Individual Entry

ssh-ecurity — Part 2: In command with ssh.

In "ssh-security — Part 1: What is ssh?", I introduced the basic ssh command as a way to log into a remote host maintaining a secure encrypted channel between the local and remote. However, ssh is so much more than just a replacement for telnet or its OpenVMS DECnet equivalent $ SET HOST with encryption. It's chock full of features which make ssh a very powerful tool; even if you don't use it as a command line tool. These will be explored as this series progresses; however, let's first take a look at some of the ssh features from the command line for those that use the command line.

Those familiar with unix may know the unix rsh (remote shel) command. This command allows a user on the local system to execute a command on the remote system. The problem with this command is that remote system login information (username and password) must be supplied for the command to exercise commends on the remote and this information was sent in plain text to the remote. Sending any system authentication information in plain text over the internet is not an ideal thing to do. I always say, "just because I am paranoid doesn't mean that they're not out to get me!"

Your authentication pair (ie. username and password) are the basics for identifying that you are you to a system or an application. Therefore, it's important that you protect your identity. In a day and age where identity theft is so prevalent, it only makes sense to protect this information and it's so simple to do.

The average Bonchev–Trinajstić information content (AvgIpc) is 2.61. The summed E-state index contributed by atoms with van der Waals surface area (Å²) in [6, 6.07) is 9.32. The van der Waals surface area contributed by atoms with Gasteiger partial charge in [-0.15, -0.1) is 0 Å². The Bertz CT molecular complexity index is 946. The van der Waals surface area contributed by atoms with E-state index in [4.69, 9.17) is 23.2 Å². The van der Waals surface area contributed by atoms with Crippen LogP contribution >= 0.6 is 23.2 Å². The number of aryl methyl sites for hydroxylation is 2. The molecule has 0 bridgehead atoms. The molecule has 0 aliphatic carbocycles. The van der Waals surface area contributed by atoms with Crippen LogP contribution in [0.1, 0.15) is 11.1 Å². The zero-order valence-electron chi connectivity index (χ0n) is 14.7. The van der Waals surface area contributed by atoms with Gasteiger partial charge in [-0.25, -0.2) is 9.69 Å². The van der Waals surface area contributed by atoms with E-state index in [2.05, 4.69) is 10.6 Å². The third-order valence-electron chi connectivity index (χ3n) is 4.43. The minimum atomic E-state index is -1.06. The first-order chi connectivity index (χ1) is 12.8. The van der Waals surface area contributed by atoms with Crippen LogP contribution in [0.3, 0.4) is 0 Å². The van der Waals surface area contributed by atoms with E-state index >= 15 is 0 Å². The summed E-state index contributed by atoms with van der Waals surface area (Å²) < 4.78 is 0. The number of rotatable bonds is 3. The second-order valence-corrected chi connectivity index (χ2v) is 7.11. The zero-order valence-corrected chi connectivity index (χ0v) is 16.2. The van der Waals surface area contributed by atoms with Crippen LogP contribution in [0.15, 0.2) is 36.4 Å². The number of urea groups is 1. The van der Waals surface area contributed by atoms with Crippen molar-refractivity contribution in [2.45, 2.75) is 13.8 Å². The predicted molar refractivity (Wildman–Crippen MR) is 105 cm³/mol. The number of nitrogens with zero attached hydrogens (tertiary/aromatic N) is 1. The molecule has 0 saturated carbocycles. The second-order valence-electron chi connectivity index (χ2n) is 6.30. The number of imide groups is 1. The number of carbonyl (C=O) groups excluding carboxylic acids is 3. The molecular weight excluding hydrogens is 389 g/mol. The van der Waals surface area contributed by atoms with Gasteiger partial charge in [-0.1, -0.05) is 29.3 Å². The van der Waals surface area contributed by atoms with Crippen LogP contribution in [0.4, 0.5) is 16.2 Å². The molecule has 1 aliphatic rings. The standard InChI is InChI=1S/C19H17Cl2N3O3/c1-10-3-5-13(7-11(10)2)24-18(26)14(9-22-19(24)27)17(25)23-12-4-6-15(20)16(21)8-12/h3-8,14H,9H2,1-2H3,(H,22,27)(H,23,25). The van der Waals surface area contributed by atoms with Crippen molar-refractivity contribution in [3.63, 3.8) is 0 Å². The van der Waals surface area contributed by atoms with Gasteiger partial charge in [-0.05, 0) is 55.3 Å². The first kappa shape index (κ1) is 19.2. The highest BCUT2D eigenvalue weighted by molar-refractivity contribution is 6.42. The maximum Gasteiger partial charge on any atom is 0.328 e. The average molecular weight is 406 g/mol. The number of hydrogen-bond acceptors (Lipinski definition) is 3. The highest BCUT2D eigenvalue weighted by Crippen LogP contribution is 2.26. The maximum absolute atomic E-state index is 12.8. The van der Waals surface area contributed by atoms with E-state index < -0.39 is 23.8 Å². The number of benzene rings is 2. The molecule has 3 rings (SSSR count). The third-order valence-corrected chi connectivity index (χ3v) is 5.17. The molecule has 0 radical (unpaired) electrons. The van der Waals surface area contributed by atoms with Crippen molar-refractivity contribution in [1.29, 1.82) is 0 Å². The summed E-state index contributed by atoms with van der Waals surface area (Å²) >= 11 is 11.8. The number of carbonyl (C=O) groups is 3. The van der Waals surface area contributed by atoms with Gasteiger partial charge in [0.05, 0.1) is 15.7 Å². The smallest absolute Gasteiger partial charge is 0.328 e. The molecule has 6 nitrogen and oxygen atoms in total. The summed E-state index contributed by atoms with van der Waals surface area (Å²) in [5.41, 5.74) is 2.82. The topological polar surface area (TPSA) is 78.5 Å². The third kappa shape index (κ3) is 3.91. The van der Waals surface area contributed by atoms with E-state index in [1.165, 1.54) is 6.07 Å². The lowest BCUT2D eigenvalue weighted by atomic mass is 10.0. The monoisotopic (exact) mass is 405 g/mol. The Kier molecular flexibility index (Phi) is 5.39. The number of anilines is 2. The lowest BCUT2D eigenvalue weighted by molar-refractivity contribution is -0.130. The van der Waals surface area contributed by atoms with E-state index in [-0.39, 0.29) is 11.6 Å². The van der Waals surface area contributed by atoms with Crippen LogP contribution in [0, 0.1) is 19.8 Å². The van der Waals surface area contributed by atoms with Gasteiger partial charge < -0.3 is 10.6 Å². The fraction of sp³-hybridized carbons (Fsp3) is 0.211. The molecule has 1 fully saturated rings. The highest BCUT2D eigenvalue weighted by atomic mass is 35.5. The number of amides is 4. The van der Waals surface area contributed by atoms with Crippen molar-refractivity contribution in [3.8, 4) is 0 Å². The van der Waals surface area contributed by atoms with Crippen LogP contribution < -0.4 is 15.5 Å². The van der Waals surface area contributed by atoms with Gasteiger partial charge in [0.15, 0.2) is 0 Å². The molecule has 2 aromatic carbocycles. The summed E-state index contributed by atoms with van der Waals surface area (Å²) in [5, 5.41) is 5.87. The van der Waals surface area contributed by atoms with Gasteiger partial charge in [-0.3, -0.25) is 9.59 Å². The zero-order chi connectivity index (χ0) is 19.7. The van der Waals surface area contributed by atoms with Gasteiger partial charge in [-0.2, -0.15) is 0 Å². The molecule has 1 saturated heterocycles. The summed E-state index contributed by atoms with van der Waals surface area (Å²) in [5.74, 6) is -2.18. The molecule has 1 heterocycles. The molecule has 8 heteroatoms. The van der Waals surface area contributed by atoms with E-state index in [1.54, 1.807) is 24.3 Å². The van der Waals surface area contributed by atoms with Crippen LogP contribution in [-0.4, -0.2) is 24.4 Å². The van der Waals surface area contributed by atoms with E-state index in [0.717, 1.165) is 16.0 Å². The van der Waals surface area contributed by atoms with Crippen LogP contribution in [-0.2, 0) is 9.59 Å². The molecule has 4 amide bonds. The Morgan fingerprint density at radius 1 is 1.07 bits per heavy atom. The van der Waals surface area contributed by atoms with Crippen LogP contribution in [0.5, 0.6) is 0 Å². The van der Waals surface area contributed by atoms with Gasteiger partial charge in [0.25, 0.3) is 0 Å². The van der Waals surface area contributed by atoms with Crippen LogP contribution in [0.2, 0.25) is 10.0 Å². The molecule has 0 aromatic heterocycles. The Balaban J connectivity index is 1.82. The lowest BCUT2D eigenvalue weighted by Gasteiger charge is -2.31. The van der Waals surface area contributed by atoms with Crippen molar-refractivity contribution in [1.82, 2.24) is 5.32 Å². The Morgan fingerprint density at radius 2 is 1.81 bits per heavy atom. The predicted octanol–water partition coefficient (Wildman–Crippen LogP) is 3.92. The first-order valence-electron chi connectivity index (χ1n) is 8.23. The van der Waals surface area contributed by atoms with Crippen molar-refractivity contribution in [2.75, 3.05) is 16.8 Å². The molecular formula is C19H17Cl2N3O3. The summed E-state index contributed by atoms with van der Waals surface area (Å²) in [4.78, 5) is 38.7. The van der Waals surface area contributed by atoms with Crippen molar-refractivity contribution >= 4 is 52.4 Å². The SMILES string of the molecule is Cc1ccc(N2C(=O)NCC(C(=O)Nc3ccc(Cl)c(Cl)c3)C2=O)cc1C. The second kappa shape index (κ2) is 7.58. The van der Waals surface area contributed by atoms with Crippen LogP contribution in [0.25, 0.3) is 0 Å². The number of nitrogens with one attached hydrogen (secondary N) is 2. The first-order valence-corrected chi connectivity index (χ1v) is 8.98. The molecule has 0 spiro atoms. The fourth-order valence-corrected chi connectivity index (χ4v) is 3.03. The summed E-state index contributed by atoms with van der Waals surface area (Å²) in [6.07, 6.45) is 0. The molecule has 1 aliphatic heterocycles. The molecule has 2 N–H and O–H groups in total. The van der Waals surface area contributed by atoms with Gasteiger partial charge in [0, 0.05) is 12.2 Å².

ssh to the rescue!

That's right, with ssh you also get an rsh-like capability. Commands can be executed on a remote system simply by post-fixing the command to be executed to the ssh command after the username@host portion of the command.

In the OpenVMS world, there was no direct equivalent to rsh. You would either have to use a DECnet task written and stored on the remote, and you needed to have access to it or, you could use:

SYSMAN> DO command-to-be-executed

SYSMAN has certain advantages over the unix rsh but for simple commands, it's not the ideal tool for the occasional remote command. In addition, as I will point out in a subsequent blog, it requires the transmission of user authentication information to the remote node if that node does not have a proxy for the user. The same can be said for the remote DECnet task approach.

So, since this blog is about ssh, let's see how this works with it.

Suppose you want to check on the uptime of servers for which you are responsible. You could log into each and then issue the appropriate command to examine the system's uptime. However, with ssh, you can do this in one operation from the local system.

myusername's password:
OpenVMS V7.3-2 on node MYVMS 28-JUL-2009 16:59:34.03 Uptime 552 02:54:46

$ ssh uptime
myusername's password:
17:02:24 up 9 days, 7:57, 4 users, load average: 0.28, 0.25, 0.2

Note that the remote system account's username and password must still be provided but it is sent encrypted to the remote. The identity is protected from unwanted nefarious prying eye.


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